10 Responses to Weathering The Coming Storms: Governor Cuomo’s Climate Panel Offers Smart Plan For Adaptation And Mitigation

  1. Scott Clark says:

    Privatizing LIPA is not smart.

  2. Whenever I read stories about successful adaptive measures, I’m torn. They show that something can be done, and that’s great. They help grow a mindset that the problem is real and solvable, which I think is true.

    OTOH, these measure are sub-puny. They are successful only in the current circumstance, which is hitting the tipping point and will soon no longer exist. They take our eyes off the ball.

    Absent immediate, large-scale reductions in GHG emissions, having a 4.8MW solar installation on a school will not matter, because the kids who should be attending the school will be in a caravan fleeing to some northern province where, rumor has it, there’s still some arable land that hasn’t been overrun with other refugees.

    We need solar on EVERY school in the next 10-20 years, and a lot of other places, too. And we can’t do it because it benefits the individual school. As the motive force to propel the necessary scale, that will fail, because a lot of schools just won’t see themselves as needing such a thing.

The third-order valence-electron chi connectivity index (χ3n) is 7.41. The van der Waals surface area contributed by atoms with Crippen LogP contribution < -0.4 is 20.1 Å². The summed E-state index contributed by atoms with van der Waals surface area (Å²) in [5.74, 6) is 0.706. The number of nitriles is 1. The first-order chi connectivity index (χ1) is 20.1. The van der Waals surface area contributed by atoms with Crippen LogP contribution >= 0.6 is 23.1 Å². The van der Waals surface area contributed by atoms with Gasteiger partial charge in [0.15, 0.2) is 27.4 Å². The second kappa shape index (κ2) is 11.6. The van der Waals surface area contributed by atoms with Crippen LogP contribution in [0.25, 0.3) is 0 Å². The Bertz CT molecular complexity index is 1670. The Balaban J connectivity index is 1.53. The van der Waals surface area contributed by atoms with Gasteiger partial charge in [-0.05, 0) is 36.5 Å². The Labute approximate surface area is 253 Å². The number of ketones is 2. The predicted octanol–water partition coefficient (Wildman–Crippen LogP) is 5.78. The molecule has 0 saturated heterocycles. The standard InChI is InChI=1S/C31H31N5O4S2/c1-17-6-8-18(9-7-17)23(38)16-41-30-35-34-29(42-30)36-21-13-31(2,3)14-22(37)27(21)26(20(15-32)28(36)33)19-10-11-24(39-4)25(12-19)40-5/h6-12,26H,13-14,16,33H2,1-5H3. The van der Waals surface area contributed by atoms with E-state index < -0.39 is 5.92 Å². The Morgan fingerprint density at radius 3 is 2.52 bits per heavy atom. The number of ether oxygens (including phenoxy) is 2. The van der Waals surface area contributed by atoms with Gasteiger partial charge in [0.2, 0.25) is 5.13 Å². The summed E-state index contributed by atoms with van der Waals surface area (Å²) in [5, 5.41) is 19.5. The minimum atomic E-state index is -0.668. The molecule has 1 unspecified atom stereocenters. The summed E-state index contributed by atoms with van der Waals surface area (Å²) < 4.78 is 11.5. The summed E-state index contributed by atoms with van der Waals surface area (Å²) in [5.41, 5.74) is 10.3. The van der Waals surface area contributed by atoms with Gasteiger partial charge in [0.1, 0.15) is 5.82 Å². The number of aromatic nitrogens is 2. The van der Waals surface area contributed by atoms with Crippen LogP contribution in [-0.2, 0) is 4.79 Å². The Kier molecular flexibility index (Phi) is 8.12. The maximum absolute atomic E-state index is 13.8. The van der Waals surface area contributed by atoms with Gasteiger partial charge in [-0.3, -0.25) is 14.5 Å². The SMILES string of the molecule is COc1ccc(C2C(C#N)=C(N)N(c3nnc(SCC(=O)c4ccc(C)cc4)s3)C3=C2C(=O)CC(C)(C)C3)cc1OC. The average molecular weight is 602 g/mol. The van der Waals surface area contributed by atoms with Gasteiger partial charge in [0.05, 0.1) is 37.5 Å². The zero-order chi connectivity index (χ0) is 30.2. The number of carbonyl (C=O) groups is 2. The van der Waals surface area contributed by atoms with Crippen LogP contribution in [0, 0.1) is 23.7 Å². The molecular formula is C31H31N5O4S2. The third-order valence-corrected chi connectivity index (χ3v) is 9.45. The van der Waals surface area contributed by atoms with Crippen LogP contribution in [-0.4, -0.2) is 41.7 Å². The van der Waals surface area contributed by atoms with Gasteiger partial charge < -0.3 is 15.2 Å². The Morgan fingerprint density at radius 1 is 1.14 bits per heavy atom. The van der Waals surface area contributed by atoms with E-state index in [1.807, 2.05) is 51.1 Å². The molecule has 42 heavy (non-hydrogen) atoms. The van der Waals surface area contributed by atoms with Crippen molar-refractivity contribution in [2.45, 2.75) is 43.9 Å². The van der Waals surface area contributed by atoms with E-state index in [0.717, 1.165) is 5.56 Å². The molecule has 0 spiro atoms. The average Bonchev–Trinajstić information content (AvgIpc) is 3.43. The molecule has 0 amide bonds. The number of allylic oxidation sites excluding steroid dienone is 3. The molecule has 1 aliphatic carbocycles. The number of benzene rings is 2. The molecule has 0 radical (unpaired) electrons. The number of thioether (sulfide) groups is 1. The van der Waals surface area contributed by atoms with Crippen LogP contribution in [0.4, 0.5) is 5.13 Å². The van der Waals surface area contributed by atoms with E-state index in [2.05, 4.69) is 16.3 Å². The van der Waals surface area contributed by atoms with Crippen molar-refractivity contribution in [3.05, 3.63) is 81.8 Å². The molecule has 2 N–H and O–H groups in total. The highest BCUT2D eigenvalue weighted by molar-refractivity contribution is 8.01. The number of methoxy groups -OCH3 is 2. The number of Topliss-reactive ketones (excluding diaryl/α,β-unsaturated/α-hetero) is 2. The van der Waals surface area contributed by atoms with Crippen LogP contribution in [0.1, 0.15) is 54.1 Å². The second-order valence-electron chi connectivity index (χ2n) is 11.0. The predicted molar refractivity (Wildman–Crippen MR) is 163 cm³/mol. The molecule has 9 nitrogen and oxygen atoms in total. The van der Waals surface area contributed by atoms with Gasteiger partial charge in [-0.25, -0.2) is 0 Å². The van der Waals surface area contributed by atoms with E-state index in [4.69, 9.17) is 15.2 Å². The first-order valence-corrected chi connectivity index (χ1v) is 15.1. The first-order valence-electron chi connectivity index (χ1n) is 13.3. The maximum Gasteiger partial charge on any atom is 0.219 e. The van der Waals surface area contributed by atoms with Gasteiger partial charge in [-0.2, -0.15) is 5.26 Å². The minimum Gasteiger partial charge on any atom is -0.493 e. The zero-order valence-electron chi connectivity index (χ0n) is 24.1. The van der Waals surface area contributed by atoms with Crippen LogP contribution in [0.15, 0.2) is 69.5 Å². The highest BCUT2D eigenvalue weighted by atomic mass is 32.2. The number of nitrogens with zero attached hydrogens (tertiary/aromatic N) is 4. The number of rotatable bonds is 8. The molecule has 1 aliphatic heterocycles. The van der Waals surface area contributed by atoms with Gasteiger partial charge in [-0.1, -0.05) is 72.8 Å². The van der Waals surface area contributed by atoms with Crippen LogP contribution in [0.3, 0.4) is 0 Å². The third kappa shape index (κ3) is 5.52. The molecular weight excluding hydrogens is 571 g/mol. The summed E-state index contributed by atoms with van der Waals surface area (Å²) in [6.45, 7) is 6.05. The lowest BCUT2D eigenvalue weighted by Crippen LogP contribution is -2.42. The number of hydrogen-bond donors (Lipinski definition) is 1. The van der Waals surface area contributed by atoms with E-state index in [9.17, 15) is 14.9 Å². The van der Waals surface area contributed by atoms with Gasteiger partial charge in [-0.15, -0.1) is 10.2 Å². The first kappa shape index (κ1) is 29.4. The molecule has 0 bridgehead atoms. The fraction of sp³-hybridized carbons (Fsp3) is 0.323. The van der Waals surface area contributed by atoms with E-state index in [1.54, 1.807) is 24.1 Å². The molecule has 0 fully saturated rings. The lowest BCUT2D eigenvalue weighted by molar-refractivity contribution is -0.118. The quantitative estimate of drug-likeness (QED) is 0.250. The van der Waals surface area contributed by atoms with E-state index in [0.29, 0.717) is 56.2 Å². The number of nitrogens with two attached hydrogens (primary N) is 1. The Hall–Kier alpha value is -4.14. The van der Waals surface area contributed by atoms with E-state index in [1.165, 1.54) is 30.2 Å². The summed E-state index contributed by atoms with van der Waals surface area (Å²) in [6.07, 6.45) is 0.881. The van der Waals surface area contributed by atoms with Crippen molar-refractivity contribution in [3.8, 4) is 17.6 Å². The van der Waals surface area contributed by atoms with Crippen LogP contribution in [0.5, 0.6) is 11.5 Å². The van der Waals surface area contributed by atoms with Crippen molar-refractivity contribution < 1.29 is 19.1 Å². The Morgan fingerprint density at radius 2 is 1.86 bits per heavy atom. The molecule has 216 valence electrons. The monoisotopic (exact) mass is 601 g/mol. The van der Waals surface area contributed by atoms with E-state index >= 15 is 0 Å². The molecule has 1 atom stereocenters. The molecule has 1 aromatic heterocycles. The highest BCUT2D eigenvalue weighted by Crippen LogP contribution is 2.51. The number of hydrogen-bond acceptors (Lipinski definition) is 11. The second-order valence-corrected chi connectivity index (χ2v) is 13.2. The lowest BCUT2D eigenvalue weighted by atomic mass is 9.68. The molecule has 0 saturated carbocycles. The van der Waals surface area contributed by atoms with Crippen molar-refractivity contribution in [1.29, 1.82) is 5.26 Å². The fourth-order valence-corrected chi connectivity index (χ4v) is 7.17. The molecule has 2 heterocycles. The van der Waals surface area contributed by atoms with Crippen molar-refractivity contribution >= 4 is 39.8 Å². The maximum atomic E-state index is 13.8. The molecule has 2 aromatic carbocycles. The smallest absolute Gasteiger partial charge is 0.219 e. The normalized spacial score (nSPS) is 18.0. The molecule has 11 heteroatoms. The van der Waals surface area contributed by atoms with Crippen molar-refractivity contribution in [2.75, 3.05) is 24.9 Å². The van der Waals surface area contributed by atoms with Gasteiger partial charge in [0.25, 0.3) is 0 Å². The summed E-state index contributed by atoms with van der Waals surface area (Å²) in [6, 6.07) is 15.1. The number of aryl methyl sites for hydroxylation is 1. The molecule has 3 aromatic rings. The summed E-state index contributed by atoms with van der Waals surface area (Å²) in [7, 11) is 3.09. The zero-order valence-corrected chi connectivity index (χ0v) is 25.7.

We need to visualize the coming diaspora. We need the scientists and the Pentagon brass to team up like in a 1950s sci-fi flick and sit Inhofe and the other hard-core deniers down for the ungarbled que pasa. We need to act like an asteroid is going to hit us in a few years and marshal the resources to figure out how to head it off.

    Because that asteroid is bearing down closer all the time.

  3. Paul Klinkman says:

    It’s important to price electrical continuity into the way utilities are paid. If the utility can keep the lights on after a 10 year storm (it used to be a 100 year storm but that was then, this is now), they deserve their pay.

    If a nuclear power plant trips early and causes a massive blackout that lasts twice as long as it should, lots of accidents happen where stop lights used to work and NYC’s grocery stores close down for two weeks, that has a cost to society.

    On the other hand if the nuke doesn’t trip early and blows apart into rubble as did several Fukushima plants, then that’s a huge cost to the Union’s remaining states so don’t reward nukes that trip late. Just reward micro-systems that de-grid safely and keep working.

  4. David B. Benson says:

    Probably better start working on the permanent evacuation plan. All lands below 10 meters.

    Maybe 20.

  5. Mulga Mumblebrain says:

    Privatising any public asset is anti-democratic, insane and larcenous, in any order you like.

  6. Mulga Mumblebrain says: